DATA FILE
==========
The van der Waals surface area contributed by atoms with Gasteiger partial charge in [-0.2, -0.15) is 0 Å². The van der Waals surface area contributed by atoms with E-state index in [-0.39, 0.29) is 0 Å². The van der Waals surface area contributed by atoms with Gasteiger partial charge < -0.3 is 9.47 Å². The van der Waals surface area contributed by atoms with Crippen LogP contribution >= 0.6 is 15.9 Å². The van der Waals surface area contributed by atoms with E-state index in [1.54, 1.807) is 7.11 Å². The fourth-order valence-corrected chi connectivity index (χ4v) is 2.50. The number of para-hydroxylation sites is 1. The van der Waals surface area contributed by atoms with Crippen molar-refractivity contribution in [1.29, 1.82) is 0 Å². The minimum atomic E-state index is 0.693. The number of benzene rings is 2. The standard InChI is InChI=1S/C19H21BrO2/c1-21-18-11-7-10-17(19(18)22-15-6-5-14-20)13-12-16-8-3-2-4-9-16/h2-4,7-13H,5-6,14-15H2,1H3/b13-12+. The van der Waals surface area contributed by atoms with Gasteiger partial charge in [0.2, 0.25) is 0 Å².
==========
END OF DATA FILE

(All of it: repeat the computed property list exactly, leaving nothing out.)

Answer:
The van der Waals surface area contributed by atoms with Gasteiger partial charge in [-0.2, -0.15) is 0 Å². The van der Waals surface area contributed by atoms with E-state index in [-0.39, 0.29) is 0 Å². The van der Waals surface area contributed by atoms with Gasteiger partial charge < -0.3 is 9.47 Å². The van der Waals surface area contributed by atoms with Crippen LogP contribution >= 0.6 is 15.9 Å². The van der Waals surface area contributed by atoms with E-state index in [1.54, 1.807) is 7.11 Å². The fourth-order valence-corrected chi connectivity index (χ4v) is 2.50. The number of para-hydroxylation sites is 1. The van der Waals surface area contributed by atoms with Crippen molar-refractivity contribution in [1.29, 1.82) is 0 Å². The minimum atomic E-state index is 0.693. The number of benzene rings is 2. The standard InChI is InChI=1S/C19H21BrO2/c1-21-18-11-7-10-17(19(18)22-15-6-5-14-20)13-12-16-8-3-2-4-9-16/h2-4,7-13H,5-6,14-15H2,1H3/b13-12+. The van der Waals surface area contributed by atoms with Gasteiger partial charge in [0.2, 0.25) is 0 Å².